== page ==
In a Seattle Hill area neighborhood, Penny Creek Elementary students arrive safely home Wednesday afternoon on their school bus, driven by Durham driver Sean Curran. (Dan Bates / The Herald)

In a Seattle Hill area neighborhood, Penny Creek Elementary students arrive safely home Wednesday afternoon on their school bus, driven by Durham driver Sean Curran. (Dan Bates / The Herald)

School-bus drivers say they fear for kids as cars speed by

The sun is rising a bit later, setting a bit sooner. Mornings are often foggy now. Rain is on its way. Vacation time is over, and school is back in session.

Fall is a harried time on roadways. Yet despite the dangers, drivers continue to rush, rush, rush.

Two veteran bus drivers in the Edmonds School District say the results they see from their perches are scary and frustrating.

Drivers who speed through school zones, don’t look both ways before turning, fail to stop for students at crosswalks or look at their cellphones.

“I think it’s been more prevalent lately, the last few years. People are hurrying to get their kids to school and off to where they’re going. They’re distracted and not paying attention,” said Cathy Ward, a bus driver for almost 39 years.

And the bright yellow school bus?

“We’re just big and large and an obstacle,” said Robin Gossett, a fellow driver of almost 20 years.

Local safety experts urge commuters to resist the rush and slow down to help protect students heading to and from school.

This is a particularly dangerous time of year.

“It’s sort of a mix of things,” said Doug Dahl, Washington Traffic Safety Commission’s Target Zero manager for Whatcom and Island counties.

The first big rain will lift oils and extra debris on roads. Extracurricular school activities start to line up with dusk, a time when visibility is poor.

Surveys show the numbers of families walking or biking to school continues to grow. About 15 percent of students walked or biked in 2013, compared to 12 percent in 2007, according to the National Center for Safe Routes to School.

More inexperienced drivers are on the road, too, as newly licensed teens make their way to and from high school and activities.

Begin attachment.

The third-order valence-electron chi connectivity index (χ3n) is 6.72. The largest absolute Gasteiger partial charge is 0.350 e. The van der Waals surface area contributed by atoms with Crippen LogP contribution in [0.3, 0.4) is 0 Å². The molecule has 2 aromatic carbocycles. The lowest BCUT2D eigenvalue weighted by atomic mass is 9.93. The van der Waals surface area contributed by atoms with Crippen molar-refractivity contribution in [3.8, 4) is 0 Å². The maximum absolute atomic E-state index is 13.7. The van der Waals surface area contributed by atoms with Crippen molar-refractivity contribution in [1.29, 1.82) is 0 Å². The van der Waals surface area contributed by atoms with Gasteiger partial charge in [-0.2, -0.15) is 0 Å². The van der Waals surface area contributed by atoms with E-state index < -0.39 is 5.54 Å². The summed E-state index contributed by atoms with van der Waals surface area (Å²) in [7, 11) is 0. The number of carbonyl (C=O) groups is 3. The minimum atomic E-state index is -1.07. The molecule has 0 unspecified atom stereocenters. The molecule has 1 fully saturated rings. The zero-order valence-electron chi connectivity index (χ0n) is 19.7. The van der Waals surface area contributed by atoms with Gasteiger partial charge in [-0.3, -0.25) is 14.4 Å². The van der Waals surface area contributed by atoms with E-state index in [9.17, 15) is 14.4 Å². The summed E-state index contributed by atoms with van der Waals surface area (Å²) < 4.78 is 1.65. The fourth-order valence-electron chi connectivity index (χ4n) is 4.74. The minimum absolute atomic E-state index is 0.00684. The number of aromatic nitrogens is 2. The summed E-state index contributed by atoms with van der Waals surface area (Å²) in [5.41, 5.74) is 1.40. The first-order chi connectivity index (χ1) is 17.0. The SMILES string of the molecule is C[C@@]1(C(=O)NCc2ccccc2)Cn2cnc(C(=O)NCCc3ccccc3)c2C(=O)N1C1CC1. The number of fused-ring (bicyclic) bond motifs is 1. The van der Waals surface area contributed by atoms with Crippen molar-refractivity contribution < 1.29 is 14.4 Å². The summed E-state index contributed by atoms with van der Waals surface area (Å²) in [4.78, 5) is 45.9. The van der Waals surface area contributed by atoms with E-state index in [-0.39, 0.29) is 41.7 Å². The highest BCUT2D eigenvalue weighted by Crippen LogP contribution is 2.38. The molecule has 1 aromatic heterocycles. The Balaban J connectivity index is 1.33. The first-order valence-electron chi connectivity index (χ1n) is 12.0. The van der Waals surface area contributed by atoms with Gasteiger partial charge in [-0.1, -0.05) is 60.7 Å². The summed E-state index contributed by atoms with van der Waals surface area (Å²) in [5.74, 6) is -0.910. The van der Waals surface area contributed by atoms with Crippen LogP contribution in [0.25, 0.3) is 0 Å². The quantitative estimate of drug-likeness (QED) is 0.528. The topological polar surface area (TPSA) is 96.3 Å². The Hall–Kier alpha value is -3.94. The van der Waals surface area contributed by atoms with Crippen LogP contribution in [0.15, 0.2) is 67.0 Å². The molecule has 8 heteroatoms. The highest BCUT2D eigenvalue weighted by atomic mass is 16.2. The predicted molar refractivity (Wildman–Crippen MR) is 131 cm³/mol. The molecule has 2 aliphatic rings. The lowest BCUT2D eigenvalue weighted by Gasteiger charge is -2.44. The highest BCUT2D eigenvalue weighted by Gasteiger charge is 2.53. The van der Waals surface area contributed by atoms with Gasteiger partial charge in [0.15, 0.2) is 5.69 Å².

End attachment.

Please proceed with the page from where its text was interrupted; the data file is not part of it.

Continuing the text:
“If we drive with the same behavior we’ve developed all summer, we can be caught by surprise with the lack of light or number of people on the roads,” Dahl said.

A relatively dry start to the school year has helped. But fall weather will come soon enough.

“I think (drivers) get caught off-guard by the weather. We live in Washington, so we should be used to it. But we so quickly get used to nice weather. We get surprised,” Dahl said.

Others echo his sentiments.

Their message? Put down the cellphone. Leave earlier. Pay attention. Go slow.

“A lot of times we rush, thinking it’s going to solve something. … The amount (of time) you save by hurrying because you didn’t give yourself enough time doesn’t offset enough to make it worth it,” Dahl said.

A few other safety tips for drivers:

• Pedestrians have the right of way.

• Not all crosswalks are marked.

• Don’t double park.

• Use designated areas for dropping off and picking up students.

• Carpool to reduce congestion.

• Turn on your headlights.

Even on a sunny day, turning on your headlights makes it easier for bus drivers and pedestrians to see your vehicle, the Edmonds bus drivers said.

Local laws differ on specifics but, in general, drivers also should prepare to slow down to 20 mph near a school.

A video from the Boise Police Department illustrates why 20 mph makes a difference.

Several local police departments planned extra enforcement in school zones as classes got under way.

“There’s always a little bit of adjustment that first week back to school. We had quite a few stops and had some education opportunities with drivers — and some students,” mainly around crosswalks, said Kelly Chelin, a Mill Creek spokeswoman.

When to stop for a school bus is a perennial source of confusion.

After getting a question about the issue at his Bellingham office, Dahl created a handy graphic to illustrate the rules.

When a school bus has the stop sign out and the red lights flashing, drivers are required to stop:

• On two-lane, undivided roads, in both directions.

• On roads that are divided in order to separate the directions of travel, in the direction that the bus is traveling.

• On roads with three or more lanes, in the direction the bus is traveling.

Drivers headed in the opposite direction do not have to stop on divided and multi-lane roads because the law prohibits bus drivers from making a stop that requires a child to cross those types of roads, Dahl noted. That includes roadways with a center turn lane.

Illegally passing a school bus can get you a $419 ticket, for starters. Under state law, that fine can’t be reduced, he added.

Bus drivers try to be courteous. But when it’s time to put out the “Stop” arm, it’s time, Gossett said.

“We have yellow lights on our bus that are activated prior to our red light, and that is a warning — we are at some point going to be stopping … and loading and unloading children,” she said. “It’s not a warning for you to speed up and rush by.”

Drivers need to remember the reason for the road rules, Ward added.

“It’s for the children. They’re stopping for the children — not because the bus is in the way. They need to look past the bus and see why they need to stop,” she said.

Melissa Slager: 425-339-3432; mslager@heraldnet.com.

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